Also, many franchise owners are unhappy with the additional cost of remodeling their existing stores. As a franchisee of Dunkin’, you’ll have to keep your business relevant, up to date, and customer-oriented. These factors include remodeling the interior of your store every 10 years, which can get expensive. Unlike some franchises like Ike’s Love and Sandwich, the company does not provide simplified operations, inexpensive remodeling costs for its franchisees, nor does it make it clear whether or not these estimates are provided at the beginning of the franchisee selection process.
#3 Shift In Consumer Choices
If you are thinking of buying a Dunkin Donuts franchisee, be aware that the coffee shop giant has lost its appeal. A new report compiled by a research firm shows that Dunkin Donuts’ franchise restaurants have fallen in sales by an average of 1.3 percent in the past years. By comparison, rivals experienced a 2.2 percent increase in sales during the period, with an average per-store growth of 4.5 percent.
The number of Americans eating donuts has been steadily declining, while people developing diabetes and heart disease continue to rise.
As a result, more Dunkin’ Donuts franchisees are contacting us to help them sell their business store or invest in trendy healthy fast-food franchises like Slapfish or GFG. A shift in consumers is another reason why investing in a Dunkin’ Donuts franchisee is a bad idea now.
#4 Limited creativity with Dunkin Donuts
Any franchise is a partnership between the franchisee and the franchisor, and compliance with branding requirements is critical to prevent customer confusion. Still, with Dunkin Donuts, you have not even the slightest control over any decision.
Dunkin Donuts doesn’t let franchisees choose their products, advertisements, or even their location. One of the biggest reasons you should not buy the Dunkin Donuts franchise, that it comes with many restrictions. As part of the Dunkin Franchise program, you’re required to comply with all branding requirements, owing to some rigid standards that don’t let you express creativity in any way. If you’re looking to expand your business acumen, Dunkin Donuts can’t help you.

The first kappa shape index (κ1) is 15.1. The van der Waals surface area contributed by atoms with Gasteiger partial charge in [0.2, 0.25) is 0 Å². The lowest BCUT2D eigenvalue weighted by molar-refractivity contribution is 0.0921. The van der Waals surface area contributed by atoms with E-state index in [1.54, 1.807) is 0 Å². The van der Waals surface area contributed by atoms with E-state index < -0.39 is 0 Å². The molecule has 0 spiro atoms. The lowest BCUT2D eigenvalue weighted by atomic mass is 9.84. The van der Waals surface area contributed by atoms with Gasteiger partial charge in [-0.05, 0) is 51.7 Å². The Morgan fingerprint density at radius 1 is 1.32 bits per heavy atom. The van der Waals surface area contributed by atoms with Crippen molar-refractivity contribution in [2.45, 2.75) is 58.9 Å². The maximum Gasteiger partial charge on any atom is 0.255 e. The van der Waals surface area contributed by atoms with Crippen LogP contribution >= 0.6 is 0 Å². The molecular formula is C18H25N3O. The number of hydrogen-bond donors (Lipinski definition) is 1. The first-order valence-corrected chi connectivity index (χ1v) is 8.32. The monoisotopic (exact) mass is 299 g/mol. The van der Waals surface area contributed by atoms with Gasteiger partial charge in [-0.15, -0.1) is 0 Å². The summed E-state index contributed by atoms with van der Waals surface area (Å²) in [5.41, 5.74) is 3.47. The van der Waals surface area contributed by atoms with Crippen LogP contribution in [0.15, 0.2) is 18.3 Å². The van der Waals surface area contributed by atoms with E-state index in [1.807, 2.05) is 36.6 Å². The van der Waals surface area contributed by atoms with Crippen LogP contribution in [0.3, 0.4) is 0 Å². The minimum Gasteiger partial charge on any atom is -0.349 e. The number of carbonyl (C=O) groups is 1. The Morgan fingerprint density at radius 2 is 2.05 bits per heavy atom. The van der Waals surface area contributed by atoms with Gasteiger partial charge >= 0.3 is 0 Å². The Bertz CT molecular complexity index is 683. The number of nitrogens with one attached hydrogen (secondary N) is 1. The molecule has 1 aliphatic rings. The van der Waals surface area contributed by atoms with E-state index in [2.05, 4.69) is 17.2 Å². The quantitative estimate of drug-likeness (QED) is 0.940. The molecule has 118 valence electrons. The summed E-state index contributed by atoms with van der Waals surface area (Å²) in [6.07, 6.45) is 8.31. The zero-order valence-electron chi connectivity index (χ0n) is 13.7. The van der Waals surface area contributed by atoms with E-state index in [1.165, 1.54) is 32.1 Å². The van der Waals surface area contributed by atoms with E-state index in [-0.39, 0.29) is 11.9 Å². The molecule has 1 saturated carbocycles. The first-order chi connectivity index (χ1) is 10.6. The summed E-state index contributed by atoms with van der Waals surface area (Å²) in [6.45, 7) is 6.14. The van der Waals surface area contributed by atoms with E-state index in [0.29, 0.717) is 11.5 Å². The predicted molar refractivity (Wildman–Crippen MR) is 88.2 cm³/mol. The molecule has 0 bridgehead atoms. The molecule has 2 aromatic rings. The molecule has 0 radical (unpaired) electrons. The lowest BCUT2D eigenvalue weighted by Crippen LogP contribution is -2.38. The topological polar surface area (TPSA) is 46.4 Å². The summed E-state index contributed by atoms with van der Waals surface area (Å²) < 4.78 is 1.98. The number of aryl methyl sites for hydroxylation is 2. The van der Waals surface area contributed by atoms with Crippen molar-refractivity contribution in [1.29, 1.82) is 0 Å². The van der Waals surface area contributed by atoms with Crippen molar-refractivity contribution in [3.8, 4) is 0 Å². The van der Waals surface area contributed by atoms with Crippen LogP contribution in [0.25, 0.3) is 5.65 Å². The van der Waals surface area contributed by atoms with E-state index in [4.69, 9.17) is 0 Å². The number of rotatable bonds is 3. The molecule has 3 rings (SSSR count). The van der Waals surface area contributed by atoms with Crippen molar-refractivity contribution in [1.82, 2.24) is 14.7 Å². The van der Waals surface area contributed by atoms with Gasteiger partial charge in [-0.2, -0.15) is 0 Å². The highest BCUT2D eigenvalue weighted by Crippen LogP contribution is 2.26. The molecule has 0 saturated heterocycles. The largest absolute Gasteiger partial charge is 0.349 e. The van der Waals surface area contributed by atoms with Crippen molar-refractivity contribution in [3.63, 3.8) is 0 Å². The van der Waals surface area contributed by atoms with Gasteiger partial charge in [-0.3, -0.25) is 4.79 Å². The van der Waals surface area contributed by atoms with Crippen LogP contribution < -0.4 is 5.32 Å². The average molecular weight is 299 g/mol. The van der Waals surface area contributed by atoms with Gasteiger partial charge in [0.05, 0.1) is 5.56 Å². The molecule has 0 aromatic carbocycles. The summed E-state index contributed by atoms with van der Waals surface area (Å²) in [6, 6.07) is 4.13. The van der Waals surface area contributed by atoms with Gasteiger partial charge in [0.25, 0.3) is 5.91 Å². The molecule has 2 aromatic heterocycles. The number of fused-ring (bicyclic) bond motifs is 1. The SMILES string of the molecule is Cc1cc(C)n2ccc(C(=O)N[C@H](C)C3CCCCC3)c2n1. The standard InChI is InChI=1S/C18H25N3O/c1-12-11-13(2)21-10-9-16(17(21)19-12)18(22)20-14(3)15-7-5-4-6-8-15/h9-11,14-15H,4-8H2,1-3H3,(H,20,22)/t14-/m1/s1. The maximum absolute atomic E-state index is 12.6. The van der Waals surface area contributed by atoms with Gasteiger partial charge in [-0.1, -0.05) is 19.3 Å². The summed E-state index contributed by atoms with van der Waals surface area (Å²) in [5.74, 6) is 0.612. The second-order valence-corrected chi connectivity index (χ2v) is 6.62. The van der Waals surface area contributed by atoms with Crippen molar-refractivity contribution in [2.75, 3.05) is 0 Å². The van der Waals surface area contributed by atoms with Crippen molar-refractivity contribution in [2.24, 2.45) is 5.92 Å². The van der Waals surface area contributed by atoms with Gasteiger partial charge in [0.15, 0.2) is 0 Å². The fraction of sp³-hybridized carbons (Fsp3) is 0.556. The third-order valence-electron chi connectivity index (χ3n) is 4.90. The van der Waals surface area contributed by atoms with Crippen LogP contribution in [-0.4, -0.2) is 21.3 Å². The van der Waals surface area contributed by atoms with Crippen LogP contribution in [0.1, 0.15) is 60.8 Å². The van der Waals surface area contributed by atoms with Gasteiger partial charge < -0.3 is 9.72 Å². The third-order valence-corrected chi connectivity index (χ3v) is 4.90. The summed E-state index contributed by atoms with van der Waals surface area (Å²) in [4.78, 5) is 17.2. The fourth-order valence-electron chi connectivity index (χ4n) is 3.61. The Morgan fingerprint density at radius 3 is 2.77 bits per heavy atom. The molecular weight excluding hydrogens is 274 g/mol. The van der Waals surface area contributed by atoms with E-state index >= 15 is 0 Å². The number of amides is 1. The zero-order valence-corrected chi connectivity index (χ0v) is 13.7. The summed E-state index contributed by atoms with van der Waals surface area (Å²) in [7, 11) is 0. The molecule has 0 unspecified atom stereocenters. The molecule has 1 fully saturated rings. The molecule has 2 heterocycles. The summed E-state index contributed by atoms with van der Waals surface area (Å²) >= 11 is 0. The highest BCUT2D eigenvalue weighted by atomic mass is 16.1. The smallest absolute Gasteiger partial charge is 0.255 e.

#5 Becoming a Dunkin’ franchisee is capital and time-intensive
To apply for a franchise, you should have at least $250,000 in liquid assets and a net worth of $500,000—also, experience in food service or retail management.
Becoming a Dunkin’ franchisee can be a grueling process for any individual or organization. Experts warn potential owners to be prepared to meet all of the franchise business’ requirements before signing on the dotted line. The Dunkin’ Donuts franchise application is a long and complex process, with a reported failure rate of over 90%.
Prepare to wait up to 18 months before you can open your Dunkin’ franchise. They will check your criminal history, credit score, and financial stake in the business. They will also look at your business plan and how you execute during meetings with their franchise managers.
You’ll need to prove your net worth, verify your education, provide proof of funds, and provide proof of insurance — Dunkin Donuts require all these things even before you apply!
Also, Dunkin’ is not following the trend of other new franchisors who offer financing for their franchisees. Instead, they provide a list of preferred SBA lenders and more work for franchise buyers.
Takeaway of This Blog
Franchise buyers should be aware of certain challenges they may face in operating a Dunkin Donuts franchise. The brand lacks a solid customer base in some key regions, and it is currently facing increasing competition from local players.
Here’s what you need to know before you decide on buying a Dunkin’ Donuts franchise. –
- The training program lasts from three months to a year. –
- You will operate your own business, but the brand sets the whole menu and prices.
- You will be bound by a strict non-compete clause of five years even after selling the company.